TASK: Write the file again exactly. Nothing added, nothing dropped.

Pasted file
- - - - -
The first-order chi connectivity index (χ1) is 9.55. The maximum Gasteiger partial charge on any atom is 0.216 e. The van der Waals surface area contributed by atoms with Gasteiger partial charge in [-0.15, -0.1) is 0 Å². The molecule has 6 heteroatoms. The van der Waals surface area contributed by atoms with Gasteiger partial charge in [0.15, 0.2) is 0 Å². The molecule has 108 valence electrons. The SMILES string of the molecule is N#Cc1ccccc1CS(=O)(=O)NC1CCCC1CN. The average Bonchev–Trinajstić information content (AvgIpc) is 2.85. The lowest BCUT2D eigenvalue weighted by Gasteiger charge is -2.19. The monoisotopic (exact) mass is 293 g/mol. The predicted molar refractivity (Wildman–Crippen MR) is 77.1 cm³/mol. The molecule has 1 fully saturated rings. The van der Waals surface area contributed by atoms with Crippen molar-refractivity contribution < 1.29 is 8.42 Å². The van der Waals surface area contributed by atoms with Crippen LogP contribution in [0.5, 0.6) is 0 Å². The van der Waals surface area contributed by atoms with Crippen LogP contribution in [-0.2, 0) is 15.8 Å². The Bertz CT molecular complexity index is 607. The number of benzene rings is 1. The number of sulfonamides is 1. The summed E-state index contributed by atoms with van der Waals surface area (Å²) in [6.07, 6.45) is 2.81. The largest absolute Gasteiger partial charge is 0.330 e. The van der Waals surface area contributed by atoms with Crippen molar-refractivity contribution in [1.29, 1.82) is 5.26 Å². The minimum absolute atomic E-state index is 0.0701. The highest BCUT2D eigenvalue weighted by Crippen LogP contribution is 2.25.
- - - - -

The first-order chi connectivity index (χ1) is 9.55. The maximum Gasteiger partial charge on any atom is 0.216 e. The van der Waals surface area contributed by atoms with Gasteiger partial charge in [-0.15, -0.1) is 0 Å². The molecule has 6 heteroatoms. The van der Waals surface area contributed by atoms with Gasteiger partial charge in [0.15, 0.2) is 0 Å². The molecule has 108 valence electrons. The SMILES string of the molecule is N#Cc1ccccc1CS(=O)(=O)NC1CCCC1CN. The average Bonchev–Trinajstić information content (AvgIpc) is 2.85. The lowest BCUT2D eigenvalue weighted by Gasteiger charge is -2.19. The monoisotopic (exact) mass is 293 g/mol. The predicted molar refractivity (Wildman–Crippen MR) is 77.1 cm³/mol. The molecule has 1 fully saturated rings. The van der Waals surface area contributed by atoms with Crippen molar-refractivity contribution < 1.29 is 8.42 Å². The van der Waals surface area contributed by atoms with Crippen LogP contribution in [0.5, 0.6) is 0 Å². The van der Waals surface area contributed by atoms with Crippen LogP contribution in [-0.2, 0) is 15.8 Å². The Bertz CT molecular complexity index is 607. The number of benzene rings is 1. The number of sulfonamides is 1. The summed E-state index contributed by atoms with van der Waals surface area (Å²) in [6.07, 6.45) is 2.81. The largest absolute Gasteiger partial charge is 0.330 e. The van der Waals surface area contributed by atoms with Crippen molar-refractivity contribution in [1.29, 1.82) is 5.26 Å². The minimum absolute atomic E-state index is 0.0701. The highest BCUT2D eigenvalue weighted by Crippen LogP contribution is 2.25.